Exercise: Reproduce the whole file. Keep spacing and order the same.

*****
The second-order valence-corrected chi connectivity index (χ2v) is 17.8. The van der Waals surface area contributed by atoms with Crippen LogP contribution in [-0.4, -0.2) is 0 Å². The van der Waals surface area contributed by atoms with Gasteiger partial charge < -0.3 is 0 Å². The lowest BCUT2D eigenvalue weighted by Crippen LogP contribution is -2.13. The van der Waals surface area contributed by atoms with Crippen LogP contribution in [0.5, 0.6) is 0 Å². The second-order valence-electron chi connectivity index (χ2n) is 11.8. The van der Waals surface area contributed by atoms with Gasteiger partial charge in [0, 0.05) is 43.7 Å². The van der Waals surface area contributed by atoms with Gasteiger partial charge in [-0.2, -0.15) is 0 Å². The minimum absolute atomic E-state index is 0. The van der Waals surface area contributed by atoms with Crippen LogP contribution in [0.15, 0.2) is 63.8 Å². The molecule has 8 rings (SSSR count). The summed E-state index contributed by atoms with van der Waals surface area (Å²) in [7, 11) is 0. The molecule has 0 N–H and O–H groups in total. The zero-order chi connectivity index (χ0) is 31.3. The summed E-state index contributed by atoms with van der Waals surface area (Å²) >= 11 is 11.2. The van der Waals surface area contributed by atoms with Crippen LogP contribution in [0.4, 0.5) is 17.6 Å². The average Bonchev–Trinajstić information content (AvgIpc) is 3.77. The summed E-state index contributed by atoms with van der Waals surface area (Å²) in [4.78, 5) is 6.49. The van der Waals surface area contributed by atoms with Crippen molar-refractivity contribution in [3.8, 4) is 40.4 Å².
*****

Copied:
The second-order valence-corrected chi connectivity index (χ2v) is 17.8. The van der Waals surface area contributed by atoms with Crippen LogP contribution in [-0.4, -0.2) is 0 Å². The van der Waals surface area contributed by atoms with Gasteiger partial charge < -0.3 is 0 Å². The lowest BCUT2D eigenvalue weighted by Crippen LogP contribution is -2.13. The van der Waals surface area contributed by atoms with Crippen LogP contribution in [0.5, 0.6) is 0 Å². The second-order valence-electron chi connectivity index (χ2n) is 11.8. The van der Waals surface area contributed by atoms with Gasteiger partial charge in [0, 0.05) is 43.7 Å². The van der Waals surface area contributed by atoms with Gasteiger partial charge in [-0.2, -0.15) is 0 Å². The minimum absolute atomic E-state index is 0. The van der Waals surface area contributed by atoms with Crippen LogP contribution in [0.15, 0.2) is 63.8 Å². The molecule has 8 rings (SSSR count). The summed E-state index contributed by atoms with van der Waals surface area (Å²) in [7, 11) is 0. The molecule has 0 N–H and O–H groups in total. The zero-order chi connectivity index (χ0) is 31.3. The summed E-state index contributed by atoms with van der Waals surface area (Å²) >= 11 is 11.2. The van der Waals surface area contributed by atoms with Crippen LogP contribution in [0.4, 0.5) is 17.6 Å². The average Bonchev–Trinajstić information content (AvgIpc) is 3.77. The summed E-state index contributed by atoms with van der Waals surface area (Å²) in [4.78, 5) is 6.49. The van der Waals surface area contributed by atoms with Crippen molar-refractivity contribution in [3.8, 4) is 40.4 Å².